'The Lies Would Never Let Up': How Sarah & Todd Palin Handled Divorce Rumors in the Past Before They Finally Split

"Our whole life is under a microscope," Todd told PEOPLE in 2010

Jokes, shrugs, even exclamatory emails: Long before they actually divorced, former Alaska Gov. Sarah Palin and her husband, Todd Palin, were used to dealing with rumors that they already had.

In 2010, Sarah told PEOPLE how she reacted after seeing a tabloid headline about a $20 million divorce settlement.

“I call Todd on the cell phone [from the grocery checkout] and I say, ‘Todd, you won’t believe this cover!’ And he says, ‘Twenty million? Write me a check,’ ” she said then. “He’s good about laughing some of that stuff off.”

Still, rumors swirled, in part thanks to Levi Johnston, daughter Bristol’s former fiancé, PEOPLE reported at the time. “It seemed like the lies would never let up,” Sarah said in 2010. “Some days I would say, ‘Okay, Lord, where is the light at the end of the tunnel?’ ” She credited prayer for carrying them through.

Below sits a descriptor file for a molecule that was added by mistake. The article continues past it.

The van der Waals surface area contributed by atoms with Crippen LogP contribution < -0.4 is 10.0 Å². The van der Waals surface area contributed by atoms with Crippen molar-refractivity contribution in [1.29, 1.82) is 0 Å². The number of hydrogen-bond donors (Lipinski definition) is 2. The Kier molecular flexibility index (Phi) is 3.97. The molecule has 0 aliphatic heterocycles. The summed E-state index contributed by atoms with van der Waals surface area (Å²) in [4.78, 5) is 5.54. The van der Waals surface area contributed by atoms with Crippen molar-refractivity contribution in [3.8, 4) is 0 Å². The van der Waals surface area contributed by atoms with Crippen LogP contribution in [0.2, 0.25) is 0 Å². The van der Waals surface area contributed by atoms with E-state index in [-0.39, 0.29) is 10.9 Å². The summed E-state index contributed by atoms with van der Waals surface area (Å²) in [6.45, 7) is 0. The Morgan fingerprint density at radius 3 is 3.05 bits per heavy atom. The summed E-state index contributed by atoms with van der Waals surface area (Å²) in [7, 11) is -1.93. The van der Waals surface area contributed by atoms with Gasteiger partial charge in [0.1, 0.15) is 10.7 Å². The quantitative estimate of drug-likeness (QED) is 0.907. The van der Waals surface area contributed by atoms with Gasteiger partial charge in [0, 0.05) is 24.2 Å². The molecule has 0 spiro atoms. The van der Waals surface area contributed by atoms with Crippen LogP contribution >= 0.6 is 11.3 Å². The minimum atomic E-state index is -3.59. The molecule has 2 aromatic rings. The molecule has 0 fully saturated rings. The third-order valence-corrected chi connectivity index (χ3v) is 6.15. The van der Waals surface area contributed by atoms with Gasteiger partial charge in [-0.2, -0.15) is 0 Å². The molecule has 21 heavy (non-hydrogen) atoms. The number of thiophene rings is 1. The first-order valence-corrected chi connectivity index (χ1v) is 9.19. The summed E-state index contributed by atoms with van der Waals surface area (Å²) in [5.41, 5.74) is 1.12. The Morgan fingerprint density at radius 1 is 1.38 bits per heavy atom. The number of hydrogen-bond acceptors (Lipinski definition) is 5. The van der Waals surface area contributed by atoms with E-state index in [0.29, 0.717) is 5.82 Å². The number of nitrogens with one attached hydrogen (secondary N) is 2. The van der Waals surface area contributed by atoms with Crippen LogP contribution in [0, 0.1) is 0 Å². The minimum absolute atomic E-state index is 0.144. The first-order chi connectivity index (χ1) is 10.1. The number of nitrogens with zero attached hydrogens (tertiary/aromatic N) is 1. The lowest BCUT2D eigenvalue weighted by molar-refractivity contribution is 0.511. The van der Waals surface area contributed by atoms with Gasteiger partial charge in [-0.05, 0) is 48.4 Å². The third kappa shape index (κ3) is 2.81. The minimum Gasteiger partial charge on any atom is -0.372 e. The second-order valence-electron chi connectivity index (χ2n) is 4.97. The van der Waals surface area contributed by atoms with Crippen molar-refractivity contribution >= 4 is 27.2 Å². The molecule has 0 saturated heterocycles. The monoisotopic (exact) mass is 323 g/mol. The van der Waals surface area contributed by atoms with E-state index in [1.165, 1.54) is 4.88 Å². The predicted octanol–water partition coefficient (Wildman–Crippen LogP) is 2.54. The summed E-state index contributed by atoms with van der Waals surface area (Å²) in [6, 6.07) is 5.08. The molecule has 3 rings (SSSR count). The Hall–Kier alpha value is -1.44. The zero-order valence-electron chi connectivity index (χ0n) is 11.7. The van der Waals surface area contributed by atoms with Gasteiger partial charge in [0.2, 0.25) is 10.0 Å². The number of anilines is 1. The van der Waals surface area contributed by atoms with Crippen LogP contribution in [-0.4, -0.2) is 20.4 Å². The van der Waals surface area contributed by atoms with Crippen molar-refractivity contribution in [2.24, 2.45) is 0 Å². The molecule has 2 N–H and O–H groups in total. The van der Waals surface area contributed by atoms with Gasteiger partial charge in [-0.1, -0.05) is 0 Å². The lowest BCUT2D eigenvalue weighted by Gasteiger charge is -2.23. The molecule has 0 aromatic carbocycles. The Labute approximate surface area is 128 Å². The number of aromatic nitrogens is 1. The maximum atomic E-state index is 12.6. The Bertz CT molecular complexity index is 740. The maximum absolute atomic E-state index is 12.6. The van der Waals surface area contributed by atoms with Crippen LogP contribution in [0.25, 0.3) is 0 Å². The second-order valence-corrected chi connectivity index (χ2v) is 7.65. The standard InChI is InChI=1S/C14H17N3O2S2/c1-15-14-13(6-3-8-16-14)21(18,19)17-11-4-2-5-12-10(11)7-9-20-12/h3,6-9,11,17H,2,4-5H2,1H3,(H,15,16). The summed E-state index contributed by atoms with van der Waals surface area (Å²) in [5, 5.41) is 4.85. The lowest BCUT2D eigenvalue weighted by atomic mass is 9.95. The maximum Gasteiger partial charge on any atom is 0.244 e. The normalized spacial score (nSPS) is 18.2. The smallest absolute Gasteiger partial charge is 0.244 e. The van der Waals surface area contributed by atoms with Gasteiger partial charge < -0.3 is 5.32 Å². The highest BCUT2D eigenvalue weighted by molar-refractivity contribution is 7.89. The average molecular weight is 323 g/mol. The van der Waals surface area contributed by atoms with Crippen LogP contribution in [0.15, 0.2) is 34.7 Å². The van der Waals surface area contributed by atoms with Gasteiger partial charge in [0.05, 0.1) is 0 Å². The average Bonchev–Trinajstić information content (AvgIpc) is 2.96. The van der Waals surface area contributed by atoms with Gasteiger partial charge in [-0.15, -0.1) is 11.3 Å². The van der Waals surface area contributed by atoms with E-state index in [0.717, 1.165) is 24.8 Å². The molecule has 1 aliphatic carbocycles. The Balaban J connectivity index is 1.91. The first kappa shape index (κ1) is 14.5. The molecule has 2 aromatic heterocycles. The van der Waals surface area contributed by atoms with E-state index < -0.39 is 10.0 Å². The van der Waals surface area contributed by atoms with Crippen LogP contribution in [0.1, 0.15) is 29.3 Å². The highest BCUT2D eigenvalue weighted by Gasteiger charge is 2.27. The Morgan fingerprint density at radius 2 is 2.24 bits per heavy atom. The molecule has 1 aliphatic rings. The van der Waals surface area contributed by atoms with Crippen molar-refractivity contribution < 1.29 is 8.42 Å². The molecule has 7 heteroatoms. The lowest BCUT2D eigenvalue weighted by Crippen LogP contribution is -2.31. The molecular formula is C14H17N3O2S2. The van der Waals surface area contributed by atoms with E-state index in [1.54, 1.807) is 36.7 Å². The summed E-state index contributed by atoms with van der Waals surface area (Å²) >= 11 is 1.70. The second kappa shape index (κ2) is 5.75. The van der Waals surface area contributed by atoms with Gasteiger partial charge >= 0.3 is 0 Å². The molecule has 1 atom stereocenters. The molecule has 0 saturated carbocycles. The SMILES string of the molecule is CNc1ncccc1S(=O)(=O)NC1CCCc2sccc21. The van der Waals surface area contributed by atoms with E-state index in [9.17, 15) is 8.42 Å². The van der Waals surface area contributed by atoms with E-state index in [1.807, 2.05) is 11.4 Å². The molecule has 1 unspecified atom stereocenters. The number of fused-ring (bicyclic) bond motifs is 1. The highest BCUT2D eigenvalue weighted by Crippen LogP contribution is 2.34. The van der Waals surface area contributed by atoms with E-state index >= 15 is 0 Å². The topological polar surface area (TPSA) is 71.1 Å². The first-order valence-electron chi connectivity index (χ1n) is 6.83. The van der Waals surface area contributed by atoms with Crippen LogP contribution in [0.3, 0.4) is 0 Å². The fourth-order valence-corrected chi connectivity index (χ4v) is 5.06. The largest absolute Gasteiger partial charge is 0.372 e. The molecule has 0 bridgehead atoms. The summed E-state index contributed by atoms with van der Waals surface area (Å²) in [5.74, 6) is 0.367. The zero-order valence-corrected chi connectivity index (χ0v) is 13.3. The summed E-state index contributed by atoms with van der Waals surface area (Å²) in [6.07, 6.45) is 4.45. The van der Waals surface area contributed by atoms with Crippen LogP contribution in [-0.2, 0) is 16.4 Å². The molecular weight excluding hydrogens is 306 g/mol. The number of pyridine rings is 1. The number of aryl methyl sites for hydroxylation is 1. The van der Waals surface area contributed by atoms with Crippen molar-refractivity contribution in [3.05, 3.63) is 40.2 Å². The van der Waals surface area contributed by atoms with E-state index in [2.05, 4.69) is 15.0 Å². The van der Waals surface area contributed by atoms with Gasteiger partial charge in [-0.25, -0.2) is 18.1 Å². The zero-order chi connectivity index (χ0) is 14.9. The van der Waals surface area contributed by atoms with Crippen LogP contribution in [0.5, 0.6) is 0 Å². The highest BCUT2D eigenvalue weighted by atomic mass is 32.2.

Sarah Palin Todd Palin
Chip Somodevilla/Getty

A year earlier, a representative for the couple flatly denied any impending split, telling PEOPLE in an email, “No truth to any of the rumors”

“No divorce. No affairs. No land in Montana. Nothing!” the rep wrote. “All lies and fabrications!”

“Our whole life is under a microscope,” Todd told PEOPLE in 2010.

Sarah Palin and Todd Palin
From left: Sarah and Todd Palin in 2010. Kevin Mazur/Getty

In a TV interview that same year, dismissing speculation that she had had plastic surgery on her breasts, Sarah told Greta Van Susteren: “A report like that is about as real and truthful as reports that Todd and I are divorcing or that I bought a place in the Hamptons or that [son] Trig is not my own child.”

But nearly a decade later — and some 31 years after they eloped and after raising five children together — that rumored divorce came true.

Todd filed for divorce from Sarah on Friday, his 55th birthday, court records show. His complaint cited “incompatibility of temperament between the parties such that they find it impossible to live together as husband and wife.” (According to the Washington Post, “incompatibility of temperament” in Alaska is not unlike “irreconcilable differences” in other divorces.)

The last decade turned the Palins into household names — first as groundbreakers (Sarah was Alaska’s youngest and first woman governor and was seen as a curveball for a Republican presidential ticket) then as lightning rods.

They did not shy from the spotlight, remaking themselves into TV stars after Sarah left office.

“When you’re granted influence, you don’t squander it,” she told PEOPLE in 2010. “I realize that people can stop listening to me at any time. As long as my kids don’t stop, I’m fine with it.”

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